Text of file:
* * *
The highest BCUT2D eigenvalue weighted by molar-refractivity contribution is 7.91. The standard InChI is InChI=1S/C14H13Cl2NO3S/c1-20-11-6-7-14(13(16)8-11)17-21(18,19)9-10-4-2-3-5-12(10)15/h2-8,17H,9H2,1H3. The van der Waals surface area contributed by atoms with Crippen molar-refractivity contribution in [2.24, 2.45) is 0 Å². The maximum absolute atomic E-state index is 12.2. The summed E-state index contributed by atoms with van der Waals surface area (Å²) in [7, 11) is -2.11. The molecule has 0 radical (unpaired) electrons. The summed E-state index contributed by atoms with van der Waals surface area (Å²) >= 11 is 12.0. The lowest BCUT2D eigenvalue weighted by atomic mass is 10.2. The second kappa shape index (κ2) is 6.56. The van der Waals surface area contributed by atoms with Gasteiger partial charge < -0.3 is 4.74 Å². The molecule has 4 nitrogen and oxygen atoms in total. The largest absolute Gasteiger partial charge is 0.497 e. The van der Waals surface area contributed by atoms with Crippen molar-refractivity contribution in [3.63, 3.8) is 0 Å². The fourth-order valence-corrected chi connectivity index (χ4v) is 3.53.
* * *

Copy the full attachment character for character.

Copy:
The highest BCUT2D eigenvalue weighted by molar-refractivity contribution is 7.91. The standard InChI is InChI=1S/C14H13Cl2NO3S/c1-20-11-6-7-14(13(16)8-11)17-21(18,19)9-10-4-2-3-5-12(10)15/h2-8,17H,9H2,1H3. The van der Waals surface area contributed by atoms with Crippen molar-refractivity contribution in [2.24, 2.45) is 0 Å². The maximum absolute atomic E-state index is 12.2. The summed E-state index contributed by atoms with van der Waals surface area (Å²) in [7, 11) is -2.11. The molecule has 0 radical (unpaired) electrons. The summed E-state index contributed by atoms with van der Waals surface area (Å²) >= 11 is 12.0. The lowest BCUT2D eigenvalue weighted by atomic mass is 10.2. The second kappa shape index (κ2) is 6.56. The van der Waals surface area contributed by atoms with Gasteiger partial charge < -0.3 is 4.74 Å². The molecule has 4 nitrogen and oxygen atoms in total. The largest absolute Gasteiger partial charge is 0.497 e. The van der Waals surface area contributed by atoms with Crippen molar-refractivity contribution in [3.63, 3.8) is 0 Å². The fourth-order valence-corrected chi connectivity index (χ4v) is 3.53.